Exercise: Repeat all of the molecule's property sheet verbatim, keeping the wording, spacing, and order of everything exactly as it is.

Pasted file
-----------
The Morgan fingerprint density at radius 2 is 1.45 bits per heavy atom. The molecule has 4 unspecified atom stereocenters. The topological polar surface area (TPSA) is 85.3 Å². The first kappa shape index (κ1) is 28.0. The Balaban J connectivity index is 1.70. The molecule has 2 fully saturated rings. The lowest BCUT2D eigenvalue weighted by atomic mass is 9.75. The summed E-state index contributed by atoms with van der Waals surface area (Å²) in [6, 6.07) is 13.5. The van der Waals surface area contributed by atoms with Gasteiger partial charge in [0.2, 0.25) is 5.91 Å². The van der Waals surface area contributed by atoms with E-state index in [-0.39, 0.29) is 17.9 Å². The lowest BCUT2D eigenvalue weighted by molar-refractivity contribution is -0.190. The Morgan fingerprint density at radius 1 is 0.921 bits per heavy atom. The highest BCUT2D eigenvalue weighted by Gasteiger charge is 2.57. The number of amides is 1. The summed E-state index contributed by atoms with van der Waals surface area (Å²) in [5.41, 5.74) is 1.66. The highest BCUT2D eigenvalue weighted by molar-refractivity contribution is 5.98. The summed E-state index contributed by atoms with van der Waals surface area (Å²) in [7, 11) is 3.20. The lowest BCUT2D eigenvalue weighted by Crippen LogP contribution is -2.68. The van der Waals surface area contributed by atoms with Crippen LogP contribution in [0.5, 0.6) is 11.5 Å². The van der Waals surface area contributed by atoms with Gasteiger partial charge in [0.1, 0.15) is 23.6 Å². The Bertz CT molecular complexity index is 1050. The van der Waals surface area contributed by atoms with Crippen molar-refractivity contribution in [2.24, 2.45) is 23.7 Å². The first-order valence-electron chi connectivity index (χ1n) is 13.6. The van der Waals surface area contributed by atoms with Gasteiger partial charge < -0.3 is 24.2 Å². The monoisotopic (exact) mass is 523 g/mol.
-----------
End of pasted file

The Morgan fingerprint density at radius 2 is 1.45 bits per heavy atom. The molecule has 4 unspecified atom stereocenters. The topological polar surface area (TPSA) is 85.3 Å². The first kappa shape index (κ1) is 28.0. The Balaban J connectivity index is 1.70. The molecule has 2 fully saturated rings. The lowest BCUT2D eigenvalue weighted by atomic mass is 9.75. The summed E-state index contributed by atoms with van der Waals surface area (Å²) in [6, 6.07) is 13.5. The van der Waals surface area contributed by atoms with Gasteiger partial charge in [0.2, 0.25) is 5.91 Å². The van der Waals surface area contributed by atoms with E-state index in [-0.39, 0.29) is 17.9 Å². The lowest BCUT2D eigenvalue weighted by molar-refractivity contribution is -0.190. The Morgan fingerprint density at radius 1 is 0.921 bits per heavy atom. The highest BCUT2D eigenvalue weighted by Gasteiger charge is 2.57. The number of amides is 1. The summed E-state index contributed by atoms with van der Waals surface area (Å²) in [5.41, 5.74) is 1.66. The highest BCUT2D eigenvalue weighted by molar-refractivity contribution is 5.98. The summed E-state index contributed by atoms with van der Waals surface area (Å²) in [7, 11) is 3.20. The lowest BCUT2D eigenvalue weighted by Crippen LogP contribution is -2.68. The van der Waals surface area contributed by atoms with Crippen LogP contribution in [0.5, 0.6) is 11.5 Å². The van der Waals surface area contributed by atoms with Gasteiger partial charge in [0.1, 0.15) is 23.6 Å². The Bertz CT molecular complexity index is 1050. The van der Waals surface area contributed by atoms with Crippen molar-refractivity contribution in [2.24, 2.45) is 23.7 Å². The first-order valence-electron chi connectivity index (χ1n) is 13.6. The van der Waals surface area contributed by atoms with Gasteiger partial charge < -0.3 is 24.2 Å². The monoisotopic (exact) mass is 523 g/mol.